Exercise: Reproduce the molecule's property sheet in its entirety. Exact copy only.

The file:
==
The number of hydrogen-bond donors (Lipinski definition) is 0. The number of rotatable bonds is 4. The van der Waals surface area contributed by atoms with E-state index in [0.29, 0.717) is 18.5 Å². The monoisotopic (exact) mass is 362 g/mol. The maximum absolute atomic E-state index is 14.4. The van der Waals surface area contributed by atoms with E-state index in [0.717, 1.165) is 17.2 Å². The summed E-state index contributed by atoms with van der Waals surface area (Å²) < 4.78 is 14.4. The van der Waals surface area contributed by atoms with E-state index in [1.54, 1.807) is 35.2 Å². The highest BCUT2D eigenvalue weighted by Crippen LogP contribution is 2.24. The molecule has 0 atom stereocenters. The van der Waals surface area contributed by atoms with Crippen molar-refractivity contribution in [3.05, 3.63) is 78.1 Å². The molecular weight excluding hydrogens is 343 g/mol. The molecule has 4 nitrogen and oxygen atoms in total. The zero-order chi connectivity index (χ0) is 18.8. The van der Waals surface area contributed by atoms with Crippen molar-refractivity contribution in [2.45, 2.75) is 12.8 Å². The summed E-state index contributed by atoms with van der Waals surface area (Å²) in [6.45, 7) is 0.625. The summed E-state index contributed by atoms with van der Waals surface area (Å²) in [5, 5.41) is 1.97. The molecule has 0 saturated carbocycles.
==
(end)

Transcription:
The number of hydrogen-bond donors (Lipinski definition) is 0. The number of rotatable bonds is 4. The van der Waals surface area contributed by atoms with E-state index in [0.29, 0.717) is 18.5 Å². The monoisotopic (exact) mass is 362 g/mol. The maximum absolute atomic E-state index is 14.4. The van der Waals surface area contributed by atoms with E-state index in [0.717, 1.165) is 17.2 Å². The summed E-state index contributed by atoms with van der Waals surface area (Å²) < 4.78 is 14.4. The van der Waals surface area contributed by atoms with E-state index in [1.54, 1.807) is 35.2 Å². The highest BCUT2D eigenvalue weighted by Crippen LogP contribution is 2.24. The molecule has 0 atom stereocenters. The van der Waals surface area contributed by atoms with Crippen molar-refractivity contribution in [3.05, 3.63) is 78.1 Å². The molecular weight excluding hydrogens is 343 g/mol. The molecule has 4 nitrogen and oxygen atoms in total. The zero-order chi connectivity index (χ0) is 18.8. The van der Waals surface area contributed by atoms with Crippen molar-refractivity contribution in [2.45, 2.75) is 12.8 Å². The summed E-state index contributed by atoms with van der Waals surface area (Å²) in [6.45, 7) is 0.625. The summed E-state index contributed by atoms with van der Waals surface area (Å²) in [5, 5.41) is 1.97. The molecule has 0 saturated carbocycles.